We arrived in Laredo, TX after a five hour trip on a Greyhound bus. Strapping on our packs, we followed the stream of Mexicans to the bridge. 50 cents to walk across and voila – we’re in Mexico; no security checks, just distracted security guards, and a scaled down airport-like machine over a turnstile that had a green light (and probably a red one, but either it was broken or you needed to be carrying heavy artillery to set it off).
Getting a bus was surprisingly easy. The immigration office pointed out the men with binders who’d been badgering us since arriving, as official. Unfortunately they don’t seem to speak English (how many non-Spanish speaking people walk across the bridge?) After handing over money, getting tickets, a taxi ride was included to the bus station. I got in the back seat of the beat-up old taxi with an old woman and proceeded to try to strap myself in. She cackled when I realized there was nothing to buckle the strap into, and said “No aqui” (Not here).
Arriving at the station, showing our tickets at the bus company counter the guy frowned, wrote a number on the back and pointing, rattled off something. All I understood was the word “Ahora”. I knew I’d heard it before, so as I started in the direction indicated, with Warren asking what he said, I looked up the word. When I found it, I yelped: “He said the bus is leaving NOW”. We just made it and with only 5 of us on a huge luxury bus, we took a 2.5 hour ride to Monterrey – uneventful except for some interesting sights of police with machine guns and truck x-ray machines at checkpoints.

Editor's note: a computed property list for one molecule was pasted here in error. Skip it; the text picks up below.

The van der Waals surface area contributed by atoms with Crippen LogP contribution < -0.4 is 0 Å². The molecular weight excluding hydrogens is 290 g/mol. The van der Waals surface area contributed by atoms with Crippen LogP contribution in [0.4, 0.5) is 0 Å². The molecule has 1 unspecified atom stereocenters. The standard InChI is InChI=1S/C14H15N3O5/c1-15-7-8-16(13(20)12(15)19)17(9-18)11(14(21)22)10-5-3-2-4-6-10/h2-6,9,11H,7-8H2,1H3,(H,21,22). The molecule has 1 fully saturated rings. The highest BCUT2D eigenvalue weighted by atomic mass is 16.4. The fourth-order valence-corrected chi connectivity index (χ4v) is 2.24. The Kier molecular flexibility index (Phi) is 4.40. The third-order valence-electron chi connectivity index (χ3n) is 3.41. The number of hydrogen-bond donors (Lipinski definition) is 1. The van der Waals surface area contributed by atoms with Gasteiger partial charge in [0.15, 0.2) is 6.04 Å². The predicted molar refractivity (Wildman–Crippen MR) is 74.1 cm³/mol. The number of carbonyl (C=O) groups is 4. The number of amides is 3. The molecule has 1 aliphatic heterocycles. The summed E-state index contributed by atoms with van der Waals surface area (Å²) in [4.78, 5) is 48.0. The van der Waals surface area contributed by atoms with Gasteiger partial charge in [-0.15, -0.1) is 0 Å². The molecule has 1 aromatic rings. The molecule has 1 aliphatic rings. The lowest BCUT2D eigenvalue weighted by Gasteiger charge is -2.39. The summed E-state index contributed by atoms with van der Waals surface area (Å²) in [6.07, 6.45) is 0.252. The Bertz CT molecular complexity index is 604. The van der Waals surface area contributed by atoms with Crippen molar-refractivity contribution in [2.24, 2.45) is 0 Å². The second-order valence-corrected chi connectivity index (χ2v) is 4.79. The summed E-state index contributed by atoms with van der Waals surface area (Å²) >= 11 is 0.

The hostel was the best we’d ever seen and the owners just downright loveable. Warren and I spent time helping them with fixing things and with their brochure, particularly the English portion. In the end, we are proud they adopted our suggested slogan “Discover all your senses in Mexico”.